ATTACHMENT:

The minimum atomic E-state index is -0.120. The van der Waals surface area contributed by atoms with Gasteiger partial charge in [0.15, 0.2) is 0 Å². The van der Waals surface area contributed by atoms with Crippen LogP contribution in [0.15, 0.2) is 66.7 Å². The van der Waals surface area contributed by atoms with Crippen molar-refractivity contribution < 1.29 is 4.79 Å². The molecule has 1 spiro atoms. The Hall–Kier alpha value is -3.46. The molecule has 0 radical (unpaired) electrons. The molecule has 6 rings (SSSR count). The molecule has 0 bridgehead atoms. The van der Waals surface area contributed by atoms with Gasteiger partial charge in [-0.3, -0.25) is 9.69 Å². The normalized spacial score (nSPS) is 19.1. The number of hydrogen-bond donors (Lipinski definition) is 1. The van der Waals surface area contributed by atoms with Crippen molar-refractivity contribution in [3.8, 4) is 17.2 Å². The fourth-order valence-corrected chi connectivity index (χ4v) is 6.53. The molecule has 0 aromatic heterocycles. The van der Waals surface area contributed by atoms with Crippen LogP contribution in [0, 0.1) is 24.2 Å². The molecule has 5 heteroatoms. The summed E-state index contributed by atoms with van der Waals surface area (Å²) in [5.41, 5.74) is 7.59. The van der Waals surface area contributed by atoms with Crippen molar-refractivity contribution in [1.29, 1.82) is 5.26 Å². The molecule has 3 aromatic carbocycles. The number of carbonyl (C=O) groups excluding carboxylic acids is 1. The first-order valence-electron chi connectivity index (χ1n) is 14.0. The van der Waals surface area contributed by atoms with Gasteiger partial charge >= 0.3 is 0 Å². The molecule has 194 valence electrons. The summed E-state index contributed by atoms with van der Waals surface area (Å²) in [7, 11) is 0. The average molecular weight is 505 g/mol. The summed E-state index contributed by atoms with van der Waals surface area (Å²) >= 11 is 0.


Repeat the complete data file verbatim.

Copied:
The minimum atomic E-state index is -0.120. The van der Waals surface area contributed by atoms with Gasteiger partial charge in [0.15, 0.2) is 0 Å². The van der Waals surface area contributed by atoms with Crippen LogP contribution in [0.15, 0.2) is 66.7 Å². The van der Waals surface area contributed by atoms with Crippen molar-refractivity contribution < 1.29 is 4.79 Å². The molecule has 1 spiro atoms. The Hall–Kier alpha value is -3.46. The molecule has 0 radical (unpaired) electrons. The molecule has 6 rings (SSSR count). The molecule has 0 bridgehead atoms. The van der Waals surface area contributed by atoms with Gasteiger partial charge in [-0.3, -0.25) is 9.69 Å². The normalized spacial score (nSPS) is 19.1. The number of hydrogen-bond donors (Lipinski definition) is 1. The van der Waals surface area contributed by atoms with Crippen molar-refractivity contribution in [3.8, 4) is 17.2 Å². The fourth-order valence-corrected chi connectivity index (χ4v) is 6.53. The molecule has 0 aromatic heterocycles. The van der Waals surface area contributed by atoms with Crippen LogP contribution in [0, 0.1) is 24.2 Å². The molecule has 5 heteroatoms. The summed E-state index contributed by atoms with van der Waals surface area (Å²) in [5.41, 5.74) is 7.59. The van der Waals surface area contributed by atoms with Crippen molar-refractivity contribution in [1.29, 1.82) is 5.26 Å². The molecule has 3 aromatic carbocycles. The number of carbonyl (C=O) groups excluding carboxylic acids is 1. The first-order valence-electron chi connectivity index (χ1n) is 14.0. The van der Waals surface area contributed by atoms with Gasteiger partial charge >= 0.3 is 0 Å². The molecule has 194 valence electrons. The summed E-state index contributed by atoms with van der Waals surface area (Å²) in [7, 11) is 0. The average molecular weight is 505 g/mol. The summed E-state index contributed by atoms with van der Waals surface area (Å²) >= 11 is 0.